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Putin Courts Medium-Sized Business With New Agency

Prime Minister Vladimir Putin moved to create a role for himself as a supporter of medium-sized business by formally starting a group Wednesday that aims to take care of the segment's problems at the highest level.

As Putin touted his idea to create the Agency of Strategic Initiatives to a selection of successful businesspeople during a meeting at the Cabinet building, he announced that he would chair the board of the nonprofit organization. He also opened a competition for the job of the agency's chief.

Political observers said the agency is part of an effort to consolidate supporters around Putin, ahead of coming parliamentary and presidential elections. Midsized businesses have been identified as a major source of donations to alternative political forces, including the Communists.

Putin said Wednesday that the idea, which he first mentioned at a United Russia congress earlier this month, was not politically motivated but intended to provide a powerful backstop for businesses that want to expand.

"The key task is to support those who have already done something," he told a handful of assembled entrepreneurs that included the owner of Splat, a toothpaste maker. Putin said he wants to favor "those who have achieved certain results … but propose new projects."

The agency will complement the efforts of lobby groups that target midsized business, like Delovaya Rossia, but will stand out by offering a quicker channel of communication with the prime minister.

The Putin-chaired group will be funded by private and corporate donations — expected to total about 100 million rubles ($3.5 million) a year — and include business representatives and governors in its ruling bodies. It could serve as a bridge between businesses and banks, shepherd projects through red tape and help educate the type of professionals the market needs.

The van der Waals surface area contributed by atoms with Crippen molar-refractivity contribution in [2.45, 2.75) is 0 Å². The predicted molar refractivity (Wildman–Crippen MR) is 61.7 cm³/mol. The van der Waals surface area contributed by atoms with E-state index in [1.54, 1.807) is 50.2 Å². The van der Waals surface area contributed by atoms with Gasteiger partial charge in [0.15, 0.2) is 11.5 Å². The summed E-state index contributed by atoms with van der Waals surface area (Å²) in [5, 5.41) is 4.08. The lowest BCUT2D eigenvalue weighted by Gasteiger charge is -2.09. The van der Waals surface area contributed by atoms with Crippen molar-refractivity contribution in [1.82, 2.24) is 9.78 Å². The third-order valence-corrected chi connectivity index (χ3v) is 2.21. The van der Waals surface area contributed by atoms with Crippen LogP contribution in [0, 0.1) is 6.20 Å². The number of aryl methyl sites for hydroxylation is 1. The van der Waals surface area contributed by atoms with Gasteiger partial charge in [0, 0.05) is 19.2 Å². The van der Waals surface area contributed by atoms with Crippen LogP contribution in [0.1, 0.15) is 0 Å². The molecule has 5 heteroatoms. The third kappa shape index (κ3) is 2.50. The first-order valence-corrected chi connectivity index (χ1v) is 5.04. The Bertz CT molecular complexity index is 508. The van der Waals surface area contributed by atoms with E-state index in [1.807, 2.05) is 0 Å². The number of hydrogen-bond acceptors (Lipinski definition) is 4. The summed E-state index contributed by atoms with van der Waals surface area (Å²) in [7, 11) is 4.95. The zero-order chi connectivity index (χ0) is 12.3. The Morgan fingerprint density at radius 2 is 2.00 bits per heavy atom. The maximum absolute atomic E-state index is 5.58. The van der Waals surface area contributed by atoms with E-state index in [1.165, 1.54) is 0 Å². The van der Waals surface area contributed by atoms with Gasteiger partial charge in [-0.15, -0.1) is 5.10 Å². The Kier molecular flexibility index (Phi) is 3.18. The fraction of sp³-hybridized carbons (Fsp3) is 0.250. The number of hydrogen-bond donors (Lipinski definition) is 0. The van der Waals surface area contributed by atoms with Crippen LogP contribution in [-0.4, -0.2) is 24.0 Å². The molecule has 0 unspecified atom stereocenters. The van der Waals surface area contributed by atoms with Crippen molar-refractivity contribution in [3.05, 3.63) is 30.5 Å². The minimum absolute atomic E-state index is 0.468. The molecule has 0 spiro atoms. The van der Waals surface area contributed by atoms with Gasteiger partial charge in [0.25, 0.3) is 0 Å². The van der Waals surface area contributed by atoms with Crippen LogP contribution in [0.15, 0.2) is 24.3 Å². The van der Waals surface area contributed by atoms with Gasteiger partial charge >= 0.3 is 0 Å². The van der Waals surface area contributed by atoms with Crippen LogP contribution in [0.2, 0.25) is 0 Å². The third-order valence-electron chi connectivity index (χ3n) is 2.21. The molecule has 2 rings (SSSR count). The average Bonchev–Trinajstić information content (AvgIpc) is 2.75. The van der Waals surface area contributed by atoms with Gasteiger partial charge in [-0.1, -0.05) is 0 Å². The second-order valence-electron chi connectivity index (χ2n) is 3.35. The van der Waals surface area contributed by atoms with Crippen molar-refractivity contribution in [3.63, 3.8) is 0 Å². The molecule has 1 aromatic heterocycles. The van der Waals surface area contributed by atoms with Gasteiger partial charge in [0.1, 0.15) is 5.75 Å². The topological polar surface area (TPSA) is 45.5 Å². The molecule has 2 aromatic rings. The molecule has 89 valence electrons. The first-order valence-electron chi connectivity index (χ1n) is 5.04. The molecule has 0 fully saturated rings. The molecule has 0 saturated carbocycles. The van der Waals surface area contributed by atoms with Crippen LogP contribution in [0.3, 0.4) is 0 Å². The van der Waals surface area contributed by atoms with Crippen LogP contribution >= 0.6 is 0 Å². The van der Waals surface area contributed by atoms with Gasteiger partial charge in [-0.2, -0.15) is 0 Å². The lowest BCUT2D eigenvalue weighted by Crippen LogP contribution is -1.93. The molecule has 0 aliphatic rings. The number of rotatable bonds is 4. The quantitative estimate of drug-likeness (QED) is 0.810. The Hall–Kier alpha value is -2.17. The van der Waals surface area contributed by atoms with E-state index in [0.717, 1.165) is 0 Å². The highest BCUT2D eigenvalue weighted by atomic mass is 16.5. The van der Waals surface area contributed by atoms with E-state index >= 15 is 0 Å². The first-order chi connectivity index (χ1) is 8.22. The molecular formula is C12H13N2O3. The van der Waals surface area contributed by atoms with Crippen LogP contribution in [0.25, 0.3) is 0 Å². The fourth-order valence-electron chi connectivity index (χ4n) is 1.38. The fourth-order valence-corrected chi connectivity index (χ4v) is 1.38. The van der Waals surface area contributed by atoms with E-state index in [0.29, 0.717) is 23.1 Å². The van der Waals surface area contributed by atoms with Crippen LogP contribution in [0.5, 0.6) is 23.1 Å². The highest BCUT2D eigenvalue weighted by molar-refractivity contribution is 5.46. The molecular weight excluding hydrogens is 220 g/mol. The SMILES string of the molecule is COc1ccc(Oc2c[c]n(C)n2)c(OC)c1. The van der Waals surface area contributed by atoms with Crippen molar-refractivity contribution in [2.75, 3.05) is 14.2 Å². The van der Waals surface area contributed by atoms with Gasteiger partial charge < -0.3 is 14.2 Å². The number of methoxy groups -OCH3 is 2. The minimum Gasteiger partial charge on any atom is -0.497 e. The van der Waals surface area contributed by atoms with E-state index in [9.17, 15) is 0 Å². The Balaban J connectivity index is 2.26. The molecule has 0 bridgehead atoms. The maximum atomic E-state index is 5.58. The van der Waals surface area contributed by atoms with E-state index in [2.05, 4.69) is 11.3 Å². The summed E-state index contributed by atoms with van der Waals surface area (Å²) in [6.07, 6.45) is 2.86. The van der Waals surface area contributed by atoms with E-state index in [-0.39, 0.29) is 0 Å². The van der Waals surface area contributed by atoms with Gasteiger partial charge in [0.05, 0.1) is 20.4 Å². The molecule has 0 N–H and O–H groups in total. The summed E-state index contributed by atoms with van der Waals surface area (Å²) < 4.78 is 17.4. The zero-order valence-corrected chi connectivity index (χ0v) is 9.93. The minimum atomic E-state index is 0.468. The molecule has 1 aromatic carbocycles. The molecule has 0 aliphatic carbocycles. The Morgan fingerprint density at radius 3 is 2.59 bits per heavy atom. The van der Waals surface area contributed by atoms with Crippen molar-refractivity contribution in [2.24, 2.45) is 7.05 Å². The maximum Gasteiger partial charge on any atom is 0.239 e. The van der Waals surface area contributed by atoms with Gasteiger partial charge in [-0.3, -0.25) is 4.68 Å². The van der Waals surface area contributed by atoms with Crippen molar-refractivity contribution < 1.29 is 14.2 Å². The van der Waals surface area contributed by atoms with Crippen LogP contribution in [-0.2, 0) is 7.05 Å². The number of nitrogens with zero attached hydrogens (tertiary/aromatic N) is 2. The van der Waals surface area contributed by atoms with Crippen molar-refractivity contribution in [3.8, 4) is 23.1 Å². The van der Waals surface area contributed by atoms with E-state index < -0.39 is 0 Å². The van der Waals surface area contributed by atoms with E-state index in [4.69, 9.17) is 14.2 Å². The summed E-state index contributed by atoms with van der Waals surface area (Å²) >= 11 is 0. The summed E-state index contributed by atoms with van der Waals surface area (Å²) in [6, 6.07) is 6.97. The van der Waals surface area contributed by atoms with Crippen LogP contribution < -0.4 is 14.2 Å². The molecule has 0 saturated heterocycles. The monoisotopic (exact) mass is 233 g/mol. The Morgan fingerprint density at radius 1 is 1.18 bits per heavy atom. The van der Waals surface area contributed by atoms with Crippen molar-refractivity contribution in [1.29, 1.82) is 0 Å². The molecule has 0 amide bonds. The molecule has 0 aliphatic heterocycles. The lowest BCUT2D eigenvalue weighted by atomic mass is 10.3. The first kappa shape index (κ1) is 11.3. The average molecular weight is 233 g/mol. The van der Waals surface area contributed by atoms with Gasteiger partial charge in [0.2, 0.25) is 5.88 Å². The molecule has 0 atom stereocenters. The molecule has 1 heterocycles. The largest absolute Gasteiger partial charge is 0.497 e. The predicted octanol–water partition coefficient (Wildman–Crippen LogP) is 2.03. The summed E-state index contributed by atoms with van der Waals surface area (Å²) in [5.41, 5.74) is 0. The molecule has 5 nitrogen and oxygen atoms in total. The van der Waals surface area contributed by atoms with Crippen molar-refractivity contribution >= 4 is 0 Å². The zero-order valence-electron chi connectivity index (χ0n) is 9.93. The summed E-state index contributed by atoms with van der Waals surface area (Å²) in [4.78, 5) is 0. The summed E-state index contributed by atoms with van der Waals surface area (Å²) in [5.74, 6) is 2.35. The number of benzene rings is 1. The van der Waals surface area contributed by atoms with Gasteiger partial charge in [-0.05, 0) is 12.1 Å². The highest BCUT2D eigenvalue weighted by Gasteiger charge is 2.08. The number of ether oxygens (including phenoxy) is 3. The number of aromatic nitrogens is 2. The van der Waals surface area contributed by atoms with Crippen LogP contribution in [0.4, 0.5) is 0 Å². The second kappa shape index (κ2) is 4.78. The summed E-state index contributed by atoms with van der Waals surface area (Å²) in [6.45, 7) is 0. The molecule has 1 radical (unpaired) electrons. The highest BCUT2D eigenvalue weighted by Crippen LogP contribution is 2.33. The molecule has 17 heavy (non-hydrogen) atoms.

It will start creating regional branches in the fall.

The closing date to apply for the general manager position is June 13.

After a brief introduction, Putin read names from a list, and business people in the room — or virtually present via a video linkup to several regional cities — spoke about their companies and invariably ended their presentations by asking whether the new agency would pursue this or that particular goal. Putin typically answered positively.

Alexander Kurganov, director and co-owner of Sibex, a Tomsk-based Russian-Australian venture, pointed out that the value of Putin's involvement couldn't be overestimated. Kurganov submitted his proposals in a letter to Putin during the prime minister's trip to Tomsk in March. The letter received Putin's stamp of approval and since then has been a powerful argument with local officials.

"The letter really works and helps to promote our products," he said.

The firm produces pine needle oil for food, drinks and use in the banya.

Another speaker, Vladimir Mikhalyov from Volgograd-based Yevropa Biofarm, complained about the dominance of imported medicine, drawing a sympathetic remark from Putin.

The subject of foreign made health care products emerged again when the  prime minister learned that Splat was a domestic toothpaste brand. Putin made it clear that he had never heard of the product.

"They don't advertise anything but Lacalut," he said, referring to the German rival brand, whose television commercials have become a staple on many channels.

The Agency of Strategic Initiatives comes as an addition to the new All-Russia People's Front political movement in the effort to promote Putin across a broad swath of society, said Pavel Salin, an analyst at the Political Research Center think tank.

"It will be another outlet for government handouts," he said.

The underlying goal is to prevent midsized businesses, which have enough money to donate to political causes, from backing the opponents of Putin and his United Russia party, Salin said.

Lev Gudkov, chief of the Levada Center pollster, agreed that the new agency represents a bid to buy loyalty.

Levada research has not found any significant difference in the level of support that business people show for the ruling tandem versus other strata of society, he said.

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